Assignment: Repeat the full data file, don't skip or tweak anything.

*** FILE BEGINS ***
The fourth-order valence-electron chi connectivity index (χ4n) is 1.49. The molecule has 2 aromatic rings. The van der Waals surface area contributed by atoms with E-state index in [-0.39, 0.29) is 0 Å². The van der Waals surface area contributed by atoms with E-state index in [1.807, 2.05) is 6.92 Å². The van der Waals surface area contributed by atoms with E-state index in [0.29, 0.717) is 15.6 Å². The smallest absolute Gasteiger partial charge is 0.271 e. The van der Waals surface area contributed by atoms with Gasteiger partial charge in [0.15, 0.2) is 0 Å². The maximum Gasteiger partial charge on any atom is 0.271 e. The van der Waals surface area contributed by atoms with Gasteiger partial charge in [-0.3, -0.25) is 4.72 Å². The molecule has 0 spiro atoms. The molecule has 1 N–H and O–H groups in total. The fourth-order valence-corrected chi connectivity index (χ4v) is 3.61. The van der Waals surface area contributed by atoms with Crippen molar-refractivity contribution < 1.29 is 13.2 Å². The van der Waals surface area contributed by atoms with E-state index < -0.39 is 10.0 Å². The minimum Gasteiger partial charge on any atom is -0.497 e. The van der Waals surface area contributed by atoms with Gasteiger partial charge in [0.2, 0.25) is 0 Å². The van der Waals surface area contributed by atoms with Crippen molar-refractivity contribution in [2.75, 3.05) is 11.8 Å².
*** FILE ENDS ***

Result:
The fourth-order valence-electron chi connectivity index (χ4n) is 1.49. The molecule has 2 aromatic rings. The van der Waals surface area contributed by atoms with E-state index in [-0.39, 0.29) is 0 Å². The van der Waals surface area contributed by atoms with E-state index in [1.807, 2.05) is 6.92 Å². The van der Waals surface area contributed by atoms with E-state index in [0.29, 0.717) is 15.6 Å². The smallest absolute Gasteiger partial charge is 0.271 e. The van der Waals surface area contributed by atoms with Gasteiger partial charge in [0.15, 0.2) is 0 Å². The maximum Gasteiger partial charge on any atom is 0.271 e. The van der Waals surface area contributed by atoms with Gasteiger partial charge in [-0.3, -0.25) is 4.72 Å². The molecule has 0 spiro atoms. The molecule has 1 N–H and O–H groups in total. The fourth-order valence-corrected chi connectivity index (χ4v) is 3.61. The van der Waals surface area contributed by atoms with Crippen molar-refractivity contribution < 1.29 is 13.2 Å². The van der Waals surface area contributed by atoms with E-state index < -0.39 is 10.0 Å². The minimum Gasteiger partial charge on any atom is -0.497 e. The van der Waals surface area contributed by atoms with Gasteiger partial charge in [0.2, 0.25) is 0 Å². The van der Waals surface area contributed by atoms with Crippen molar-refractivity contribution in [2.75, 3.05) is 11.8 Å².